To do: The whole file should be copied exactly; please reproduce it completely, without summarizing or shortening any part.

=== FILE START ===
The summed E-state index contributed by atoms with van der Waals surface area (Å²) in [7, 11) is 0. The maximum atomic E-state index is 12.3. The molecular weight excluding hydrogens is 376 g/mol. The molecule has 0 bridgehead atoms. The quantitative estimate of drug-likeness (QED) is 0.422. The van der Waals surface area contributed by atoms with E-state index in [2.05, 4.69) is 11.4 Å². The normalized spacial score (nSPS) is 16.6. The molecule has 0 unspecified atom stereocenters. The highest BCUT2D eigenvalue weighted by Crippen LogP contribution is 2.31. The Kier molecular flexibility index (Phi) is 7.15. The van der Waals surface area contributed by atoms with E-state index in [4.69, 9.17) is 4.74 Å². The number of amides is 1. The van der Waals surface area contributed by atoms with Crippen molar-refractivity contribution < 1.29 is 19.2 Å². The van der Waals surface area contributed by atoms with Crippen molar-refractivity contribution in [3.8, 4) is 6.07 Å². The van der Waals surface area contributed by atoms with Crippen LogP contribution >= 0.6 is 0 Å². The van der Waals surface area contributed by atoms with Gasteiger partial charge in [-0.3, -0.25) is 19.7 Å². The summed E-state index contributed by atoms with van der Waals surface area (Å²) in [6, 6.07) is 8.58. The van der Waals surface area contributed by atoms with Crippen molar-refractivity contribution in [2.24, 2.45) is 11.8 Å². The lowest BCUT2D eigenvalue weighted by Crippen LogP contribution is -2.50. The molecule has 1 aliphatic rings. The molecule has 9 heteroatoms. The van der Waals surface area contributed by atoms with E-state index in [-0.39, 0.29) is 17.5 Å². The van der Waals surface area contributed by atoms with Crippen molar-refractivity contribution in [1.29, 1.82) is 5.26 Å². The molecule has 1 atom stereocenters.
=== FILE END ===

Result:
The summed E-state index contributed by atoms with van der Waals surface area (Å²) in [7, 11) is 0. The maximum atomic E-state index is 12.3. The molecular weight excluding hydrogens is 376 g/mol. The molecule has 0 bridgehead atoms. The quantitative estimate of drug-likeness (QED) is 0.422. The van der Waals surface area contributed by atoms with E-state index in [2.05, 4.69) is 11.4 Å². The normalized spacial score (nSPS) is 16.6. The molecule has 0 unspecified atom stereocenters. The highest BCUT2D eigenvalue weighted by Crippen LogP contribution is 2.31. The Kier molecular flexibility index (Phi) is 7.15. The van der Waals surface area contributed by atoms with E-state index in [4.69, 9.17) is 4.74 Å². The number of amides is 1. The van der Waals surface area contributed by atoms with Crippen molar-refractivity contribution < 1.29 is 19.2 Å². The van der Waals surface area contributed by atoms with Crippen molar-refractivity contribution in [3.8, 4) is 6.07 Å². The van der Waals surface area contributed by atoms with Crippen LogP contribution >= 0.6 is 0 Å². The van der Waals surface area contributed by atoms with Gasteiger partial charge in [-0.3, -0.25) is 19.7 Å². The summed E-state index contributed by atoms with van der Waals surface area (Å²) in [6, 6.07) is 8.58. The van der Waals surface area contributed by atoms with Crippen molar-refractivity contribution in [2.24, 2.45) is 11.8 Å². The lowest BCUT2D eigenvalue weighted by Crippen LogP contribution is -2.50. The molecule has 1 aliphatic rings. The molecule has 9 heteroatoms. The van der Waals surface area contributed by atoms with E-state index in [-0.39, 0.29) is 17.5 Å². The van der Waals surface area contributed by atoms with Crippen molar-refractivity contribution in [1.29, 1.82) is 5.26 Å². The molecule has 1 atom stereocenters.